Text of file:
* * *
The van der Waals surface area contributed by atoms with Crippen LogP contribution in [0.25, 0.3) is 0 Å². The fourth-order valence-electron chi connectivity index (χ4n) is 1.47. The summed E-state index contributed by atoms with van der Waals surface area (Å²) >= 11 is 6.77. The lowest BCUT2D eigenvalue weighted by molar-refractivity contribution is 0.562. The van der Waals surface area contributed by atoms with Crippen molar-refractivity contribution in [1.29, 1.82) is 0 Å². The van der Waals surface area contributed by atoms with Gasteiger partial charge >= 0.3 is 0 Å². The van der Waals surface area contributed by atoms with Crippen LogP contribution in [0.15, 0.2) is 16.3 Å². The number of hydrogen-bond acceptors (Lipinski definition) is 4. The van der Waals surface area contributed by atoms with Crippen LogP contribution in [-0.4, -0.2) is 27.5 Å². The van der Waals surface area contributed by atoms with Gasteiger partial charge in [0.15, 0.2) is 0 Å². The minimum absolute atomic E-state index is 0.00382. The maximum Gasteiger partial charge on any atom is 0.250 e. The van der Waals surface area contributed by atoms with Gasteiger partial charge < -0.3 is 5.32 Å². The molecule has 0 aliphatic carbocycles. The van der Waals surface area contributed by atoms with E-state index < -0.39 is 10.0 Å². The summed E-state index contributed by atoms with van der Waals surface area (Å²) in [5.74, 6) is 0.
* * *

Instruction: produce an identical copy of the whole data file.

The van der Waals surface area contributed by atoms with Crippen LogP contribution in [0.25, 0.3) is 0 Å². The fourth-order valence-electron chi connectivity index (χ4n) is 1.47. The summed E-state index contributed by atoms with van der Waals surface area (Å²) >= 11 is 6.77. The lowest BCUT2D eigenvalue weighted by molar-refractivity contribution is 0.562. The van der Waals surface area contributed by atoms with Crippen molar-refractivity contribution in [1.29, 1.82) is 0 Å². The van der Waals surface area contributed by atoms with Gasteiger partial charge >= 0.3 is 0 Å². The van der Waals surface area contributed by atoms with Crippen LogP contribution in [0.15, 0.2) is 16.3 Å². The number of hydrogen-bond acceptors (Lipinski definition) is 4. The van der Waals surface area contributed by atoms with Crippen LogP contribution in [-0.4, -0.2) is 27.5 Å². The van der Waals surface area contributed by atoms with Gasteiger partial charge in [0.15, 0.2) is 0 Å². The minimum absolute atomic E-state index is 0.00382. The maximum Gasteiger partial charge on any atom is 0.250 e. The van der Waals surface area contributed by atoms with Gasteiger partial charge < -0.3 is 5.32 Å². The molecule has 0 aliphatic carbocycles. The van der Waals surface area contributed by atoms with E-state index < -0.39 is 10.0 Å². The summed E-state index contributed by atoms with van der Waals surface area (Å²) in [5.74, 6) is 0.